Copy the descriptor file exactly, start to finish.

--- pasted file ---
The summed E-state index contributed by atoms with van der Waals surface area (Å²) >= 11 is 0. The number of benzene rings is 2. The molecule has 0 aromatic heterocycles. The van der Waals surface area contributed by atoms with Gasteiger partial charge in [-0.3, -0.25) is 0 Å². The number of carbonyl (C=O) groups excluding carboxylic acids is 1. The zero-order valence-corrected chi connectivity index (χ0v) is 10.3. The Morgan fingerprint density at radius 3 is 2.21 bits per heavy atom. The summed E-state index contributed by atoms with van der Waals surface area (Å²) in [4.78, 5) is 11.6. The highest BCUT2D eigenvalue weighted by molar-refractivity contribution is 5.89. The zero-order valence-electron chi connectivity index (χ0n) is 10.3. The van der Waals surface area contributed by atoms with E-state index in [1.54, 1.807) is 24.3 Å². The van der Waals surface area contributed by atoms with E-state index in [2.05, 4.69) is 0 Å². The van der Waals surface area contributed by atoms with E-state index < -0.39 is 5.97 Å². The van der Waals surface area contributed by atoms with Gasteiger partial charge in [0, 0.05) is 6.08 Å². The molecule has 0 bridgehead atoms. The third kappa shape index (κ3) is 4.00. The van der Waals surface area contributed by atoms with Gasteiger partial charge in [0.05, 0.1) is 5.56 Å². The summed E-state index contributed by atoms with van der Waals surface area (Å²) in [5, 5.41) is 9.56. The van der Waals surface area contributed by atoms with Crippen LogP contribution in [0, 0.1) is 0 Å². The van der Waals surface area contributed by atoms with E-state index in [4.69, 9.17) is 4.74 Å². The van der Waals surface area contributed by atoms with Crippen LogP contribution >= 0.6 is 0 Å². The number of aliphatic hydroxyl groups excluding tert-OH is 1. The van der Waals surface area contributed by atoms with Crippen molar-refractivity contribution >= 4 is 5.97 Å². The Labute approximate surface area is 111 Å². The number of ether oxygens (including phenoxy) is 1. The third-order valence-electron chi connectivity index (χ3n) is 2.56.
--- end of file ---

The summed E-state index contributed by atoms with van der Waals surface area (Å²) >= 11 is 0. The number of benzene rings is 2. The molecule has 0 aromatic heterocycles. The van der Waals surface area contributed by atoms with Gasteiger partial charge in [-0.3, -0.25) is 0 Å². The number of carbonyl (C=O) groups excluding carboxylic acids is 1. The zero-order valence-corrected chi connectivity index (χ0v) is 10.3. The Morgan fingerprint density at radius 3 is 2.21 bits per heavy atom. The summed E-state index contributed by atoms with van der Waals surface area (Å²) in [4.78, 5) is 11.6. The highest BCUT2D eigenvalue weighted by molar-refractivity contribution is 5.89. The zero-order valence-electron chi connectivity index (χ0n) is 10.3. The van der Waals surface area contributed by atoms with E-state index in [1.54, 1.807) is 24.3 Å². The van der Waals surface area contributed by atoms with E-state index in [2.05, 4.69) is 0 Å². The van der Waals surface area contributed by atoms with E-state index < -0.39 is 5.97 Å². The van der Waals surface area contributed by atoms with Gasteiger partial charge in [0, 0.05) is 6.08 Å². The molecule has 0 bridgehead atoms. The third kappa shape index (κ3) is 4.00. The van der Waals surface area contributed by atoms with Gasteiger partial charge in [0.05, 0.1) is 5.56 Å². The summed E-state index contributed by atoms with van der Waals surface area (Å²) in [5, 5.41) is 9.56. The van der Waals surface area contributed by atoms with Crippen LogP contribution in [0, 0.1) is 0 Å². The van der Waals surface area contributed by atoms with E-state index in [4.69, 9.17) is 4.74 Å². The van der Waals surface area contributed by atoms with Crippen LogP contribution >= 0.6 is 0 Å². The number of aliphatic hydroxyl groups excluding tert-OH is 1. The van der Waals surface area contributed by atoms with Crippen molar-refractivity contribution >= 4 is 5.97 Å². The Labute approximate surface area is 111 Å². The number of ether oxygens (including phenoxy) is 1. The third-order valence-electron chi connectivity index (χ3n) is 2.56.